Piers FitzHerbert gained the title of Lord of the Honour of Brecknock [England by writ].1

    Child of Piers FitzHerbert

    * Lucy FitzPiers+ 1

    Citations

    1. [S37] Charles Mosley, editor, Burke's Peerage, Baronetage & Knightage, 107th edition, 3 volumes (Wilmington, Delaware, U.S.A.: Burke's Peerage (Genealogical Books) Ltd, 2003), volume 1, page 1107. Hereinafter cited as Burke's Peerage and Baronetage, 107th edition.
    Piers was also called Lord of Blaen Llynfi county Brecknock; and also called Peter.

    A settlement for the marriage Piers FitzHerbert, Lord Blaen Llynfi, and Alice de Warkworth was made on 28 November 1203.

    Piers was "seen" in 1204.

    He was was present in support of King John at the signing of the Magna Carta on 15 June 1215 at Runnymede, between Windsor and Staines, in Surrey.

    Piers inherited, through his mother, a 1/3 interest in the barony of Miles Fitz Walter of Gloucester in 1219.

    He married Isabel de Ferrers, daughter of William I, 3rd Earl of Derby, and Goda de Tosny, before 1225.

    Piers died before 6 June 1235.

    See "My Lines"

    ( http://homepages.rootsweb.ancestry.com/~cousin/html/p391.htm#i7189 )

    from Compiler: R. B. Stewart, Evans, GA

    ( http://homepages.rootsweb.ancestry.com/~cousin/html/index.htm )

    view all 18

    Piers FitzHerbert, Lord of Brecknock's Timeline
    1163
    1163
    Birth of Piers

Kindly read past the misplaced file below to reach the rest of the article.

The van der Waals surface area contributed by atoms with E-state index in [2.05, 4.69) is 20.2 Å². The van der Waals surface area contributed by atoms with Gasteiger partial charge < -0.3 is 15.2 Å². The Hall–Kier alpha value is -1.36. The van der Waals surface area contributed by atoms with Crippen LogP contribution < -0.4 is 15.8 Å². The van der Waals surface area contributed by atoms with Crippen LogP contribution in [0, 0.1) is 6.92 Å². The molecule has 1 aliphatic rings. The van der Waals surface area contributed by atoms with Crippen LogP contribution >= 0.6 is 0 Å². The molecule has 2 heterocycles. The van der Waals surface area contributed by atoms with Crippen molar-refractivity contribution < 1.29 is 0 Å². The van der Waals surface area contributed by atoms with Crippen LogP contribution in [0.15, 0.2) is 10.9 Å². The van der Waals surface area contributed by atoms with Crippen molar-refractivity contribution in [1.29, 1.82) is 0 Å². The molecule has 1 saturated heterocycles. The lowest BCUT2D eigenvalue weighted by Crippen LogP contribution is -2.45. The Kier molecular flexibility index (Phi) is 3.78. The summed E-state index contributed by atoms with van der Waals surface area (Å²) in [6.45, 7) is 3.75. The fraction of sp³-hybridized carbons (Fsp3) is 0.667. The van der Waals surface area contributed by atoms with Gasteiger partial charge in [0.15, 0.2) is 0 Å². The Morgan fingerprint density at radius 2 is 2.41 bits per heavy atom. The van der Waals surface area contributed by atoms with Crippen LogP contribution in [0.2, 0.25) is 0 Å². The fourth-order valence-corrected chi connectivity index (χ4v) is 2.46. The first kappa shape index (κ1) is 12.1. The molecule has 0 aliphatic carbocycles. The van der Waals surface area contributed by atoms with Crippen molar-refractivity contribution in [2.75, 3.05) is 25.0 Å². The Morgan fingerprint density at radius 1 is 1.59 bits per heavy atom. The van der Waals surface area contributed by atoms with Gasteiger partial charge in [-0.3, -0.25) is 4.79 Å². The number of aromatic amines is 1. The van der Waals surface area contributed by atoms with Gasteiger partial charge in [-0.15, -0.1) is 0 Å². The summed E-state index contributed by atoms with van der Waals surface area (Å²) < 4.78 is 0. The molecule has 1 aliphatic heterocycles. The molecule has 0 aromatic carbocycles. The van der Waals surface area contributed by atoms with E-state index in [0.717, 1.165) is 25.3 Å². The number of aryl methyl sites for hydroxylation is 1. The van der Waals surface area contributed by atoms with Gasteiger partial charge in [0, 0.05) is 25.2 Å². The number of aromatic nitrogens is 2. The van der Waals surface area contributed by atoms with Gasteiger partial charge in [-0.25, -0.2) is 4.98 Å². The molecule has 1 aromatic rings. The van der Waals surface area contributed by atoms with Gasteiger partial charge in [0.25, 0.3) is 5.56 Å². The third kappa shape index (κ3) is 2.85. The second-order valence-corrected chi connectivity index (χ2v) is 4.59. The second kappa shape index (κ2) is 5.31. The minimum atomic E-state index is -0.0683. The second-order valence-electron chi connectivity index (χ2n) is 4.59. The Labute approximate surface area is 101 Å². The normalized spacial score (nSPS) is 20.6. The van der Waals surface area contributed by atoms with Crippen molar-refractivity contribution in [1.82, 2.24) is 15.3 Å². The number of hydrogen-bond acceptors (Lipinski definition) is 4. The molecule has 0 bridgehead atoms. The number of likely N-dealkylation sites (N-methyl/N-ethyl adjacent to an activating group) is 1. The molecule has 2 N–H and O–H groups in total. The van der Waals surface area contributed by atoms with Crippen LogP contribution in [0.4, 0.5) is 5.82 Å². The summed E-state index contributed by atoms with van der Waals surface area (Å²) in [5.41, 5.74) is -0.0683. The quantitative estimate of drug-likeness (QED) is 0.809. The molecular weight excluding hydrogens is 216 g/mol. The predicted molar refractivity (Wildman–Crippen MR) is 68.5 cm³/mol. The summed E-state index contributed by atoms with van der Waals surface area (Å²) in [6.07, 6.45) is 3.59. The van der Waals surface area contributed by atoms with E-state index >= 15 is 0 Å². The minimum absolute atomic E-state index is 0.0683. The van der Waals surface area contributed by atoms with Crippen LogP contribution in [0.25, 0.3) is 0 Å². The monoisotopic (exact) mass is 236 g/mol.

Blewleveny Castle, Blaen Llyfni, Brecknockshire, Wales
    1183
    1183
    Age 20
    Birth of Joan de Verdun
    Blaen Llyfni, , Brecknockshire, Wales
    1206
    1206
    Age 43
    Birth of Reginald FitzPiers, Lord of Blaen Llyfni
    Blaen, Llyfni, Brecknock, Wales
    1206
    Age 43
    Birth of Beatrix Fitzpiers
    1207
    1207
    Age 44
    Birth of Herbert Fitzpiers, Sheriff Hampshire
    1210
    1210
    Age 47
    Birth of Lucy FitzPiers, Baroness de Ros
    Forest Dean, Gloucestershire, England, (Present UK)
    1235
    June 1, 1235
    Age 72
    Death of Piers at Reading, Berkshire, England
    Reading, Berkshire, England

    Birth:
    Blaenllyfni Castle (Welsh: Castell Blaenllynfi) is a privately-owned ruinous stone castle near the village of Bwlch in southern Powys, Wales. It was probably built in the early thirteenth century. It was captured several times during the rest of the century and apparently was never fully repaired afterwards and fell into ruins. It is a Scheduled Ancient Monument.